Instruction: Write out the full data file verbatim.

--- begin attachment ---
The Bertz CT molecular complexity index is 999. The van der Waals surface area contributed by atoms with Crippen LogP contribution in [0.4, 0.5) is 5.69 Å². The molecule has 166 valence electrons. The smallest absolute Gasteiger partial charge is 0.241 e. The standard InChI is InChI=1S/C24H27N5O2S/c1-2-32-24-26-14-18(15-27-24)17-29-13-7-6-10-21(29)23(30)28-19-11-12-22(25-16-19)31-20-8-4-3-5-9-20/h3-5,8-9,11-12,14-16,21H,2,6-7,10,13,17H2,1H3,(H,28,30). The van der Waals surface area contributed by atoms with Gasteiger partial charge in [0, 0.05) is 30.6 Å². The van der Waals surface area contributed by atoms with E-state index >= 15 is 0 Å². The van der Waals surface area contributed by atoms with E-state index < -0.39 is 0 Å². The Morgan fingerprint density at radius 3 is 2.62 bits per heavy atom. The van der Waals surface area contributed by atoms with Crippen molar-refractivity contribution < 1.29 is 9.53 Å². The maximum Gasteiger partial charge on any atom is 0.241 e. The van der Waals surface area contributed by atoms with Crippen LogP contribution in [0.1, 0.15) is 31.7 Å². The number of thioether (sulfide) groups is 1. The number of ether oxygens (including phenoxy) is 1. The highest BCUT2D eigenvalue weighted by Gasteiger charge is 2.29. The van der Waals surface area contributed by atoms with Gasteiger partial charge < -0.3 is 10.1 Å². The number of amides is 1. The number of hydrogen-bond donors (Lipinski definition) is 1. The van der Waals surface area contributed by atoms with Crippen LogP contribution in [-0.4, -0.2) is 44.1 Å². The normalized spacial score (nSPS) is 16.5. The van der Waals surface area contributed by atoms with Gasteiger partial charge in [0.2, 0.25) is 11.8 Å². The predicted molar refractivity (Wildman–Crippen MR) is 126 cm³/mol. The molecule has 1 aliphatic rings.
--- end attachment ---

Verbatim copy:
The Bertz CT molecular complexity index is 999. The van der Waals surface area contributed by atoms with Crippen LogP contribution in [0.4, 0.5) is 5.69 Å². The molecule has 166 valence electrons. The smallest absolute Gasteiger partial charge is 0.241 e. The standard InChI is InChI=1S/C24H27N5O2S/c1-2-32-24-26-14-18(15-27-24)17-29-13-7-6-10-21(29)23(30)28-19-11-12-22(25-16-19)31-20-8-4-3-5-9-20/h3-5,8-9,11-12,14-16,21H,2,6-7,10,13,17H2,1H3,(H,28,30). The van der Waals surface area contributed by atoms with Gasteiger partial charge in [0, 0.05) is 30.6 Å². The van der Waals surface area contributed by atoms with E-state index >= 15 is 0 Å². The van der Waals surface area contributed by atoms with E-state index < -0.39 is 0 Å². The Morgan fingerprint density at radius 3 is 2.62 bits per heavy atom. The van der Waals surface area contributed by atoms with Crippen molar-refractivity contribution < 1.29 is 9.53 Å². The maximum Gasteiger partial charge on any atom is 0.241 e. The van der Waals surface area contributed by atoms with Crippen LogP contribution in [0.1, 0.15) is 31.7 Å². The number of thioether (sulfide) groups is 1. The number of ether oxygens (including phenoxy) is 1. The highest BCUT2D eigenvalue weighted by Gasteiger charge is 2.29. The van der Waals surface area contributed by atoms with Gasteiger partial charge < -0.3 is 10.1 Å². The number of amides is 1. The number of hydrogen-bond donors (Lipinski definition) is 1. The van der Waals surface area contributed by atoms with Crippen LogP contribution in [-0.4, -0.2) is 44.1 Å². The normalized spacial score (nSPS) is 16.5. The van der Waals surface area contributed by atoms with Gasteiger partial charge in [0.2, 0.25) is 11.8 Å². The predicted molar refractivity (Wildman–Crippen MR) is 126 cm³/mol. The molecule has 1 aliphatic rings.